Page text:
"Honor the German language! For the spirit of your forefathers is preserved in its words!" This saying has been enshrined in glass encasements or in picture frames in many a Singer or Turner hall. At many German festivals it is recited proudly with heavy emphasis on the spirit of our forebears. But in everyday life the hallowed words of the poet have had little effect. Parents sometimes grumble about the neglect German-language instruction suffers in the public schools. Some are provoked by the fact that their children who take German are sometimes deliberately denied promotion to the next grade, and they rationalize that the entire American school system is infested with Nativism. Their anger is justified! Only they forget that they themselves are primarily to blame if their children make only minimal progress in the mother tongue. German parents in America should teach their children to learn and to love the German language. They should tell them about the great deeds which the German spirit has wrought. As long as they fail to do just that, as long as they look on indifferently while their children at home speak and read almost exclusively in English, they should not be surprised if their children, even those to whom the opportunity is offered to have German-language instruction in the public schools, have very little excitement for it."
In every immigrant generation, complaints surfaced about a loss of the German language, but never as often as around 1900. When addressing the German School Society of Cleveland at its annual meeting in 1910, Pastor Karl Weiss avowed that three institutions -- the school, the family, and the Verein [club] -- were the great nurseries for the German language in his adoptive Fatherland:
We demand for the children in our schools a brand of German language instruction that is sufficient both qualitatively and quantitatively; not that we want German placed above English -- this would be foolish and unreasonable -- for we realize that English is the language of our country and that a thorough knowledge of English is absolutely necessary for our children. No, we do not decry the language of the American, nor of anybody else; and in this respect we are again loyally dedicated to our new homeland, our American adoptive fatherland, and we know our duties as patriotic citizens.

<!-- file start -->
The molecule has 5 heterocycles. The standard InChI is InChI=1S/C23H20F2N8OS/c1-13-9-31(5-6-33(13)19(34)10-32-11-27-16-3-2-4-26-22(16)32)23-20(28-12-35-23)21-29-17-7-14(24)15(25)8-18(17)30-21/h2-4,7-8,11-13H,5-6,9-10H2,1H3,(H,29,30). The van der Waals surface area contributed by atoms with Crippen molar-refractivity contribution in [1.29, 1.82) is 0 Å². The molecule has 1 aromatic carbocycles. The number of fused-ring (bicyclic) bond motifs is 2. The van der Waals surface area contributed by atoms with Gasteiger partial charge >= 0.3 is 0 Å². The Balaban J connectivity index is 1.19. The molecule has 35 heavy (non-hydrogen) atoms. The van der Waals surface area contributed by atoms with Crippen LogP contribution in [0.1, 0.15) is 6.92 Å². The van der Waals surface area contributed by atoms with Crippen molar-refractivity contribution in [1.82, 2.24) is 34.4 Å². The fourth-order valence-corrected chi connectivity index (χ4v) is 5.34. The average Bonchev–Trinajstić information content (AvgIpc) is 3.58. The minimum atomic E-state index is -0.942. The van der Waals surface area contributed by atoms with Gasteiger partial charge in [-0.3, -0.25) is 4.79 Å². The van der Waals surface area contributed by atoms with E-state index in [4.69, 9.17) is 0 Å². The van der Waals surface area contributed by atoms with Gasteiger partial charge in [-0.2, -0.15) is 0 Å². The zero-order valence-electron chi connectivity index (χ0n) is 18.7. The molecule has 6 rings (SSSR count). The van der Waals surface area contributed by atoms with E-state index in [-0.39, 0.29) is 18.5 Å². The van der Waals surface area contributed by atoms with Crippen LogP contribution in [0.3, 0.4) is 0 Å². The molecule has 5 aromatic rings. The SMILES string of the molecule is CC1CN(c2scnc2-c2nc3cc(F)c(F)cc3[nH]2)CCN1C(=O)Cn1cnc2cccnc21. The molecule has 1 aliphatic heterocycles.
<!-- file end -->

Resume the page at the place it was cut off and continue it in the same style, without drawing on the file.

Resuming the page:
But we do want our children and their children in their new homeland to get to know the wealth and value of the German spirit and of German culture, and we would like them to preserve it as much as possible. Our children should get to know what they owe to their German origins. They should internalize it so that they may look back with pride on the country of their forefathers, to a country and a civilization that has distinguished itself among all peoples on earth in science, art and literature, in commerce and industry as well as in all other spheres of life, and a culture that for centuries has had a most beneficial influence on this new continent. . . .
The German mother tongue is the only means by which our children can gain a correct and true understanding for the significance of this great people from whom they or their parents descended; and therefore we want this language preserved for them; therefore we advocate German-language instruction in the schools to which we are sending our children. With and through the language, they should acquire the good, the true and the beautiful of the German way of life, of the German spirit, of the German character, of German traditions and of the German philosophy of life, by which they will become ever better Americans, by which they will become ever more valuable citizens of this great republic. . . .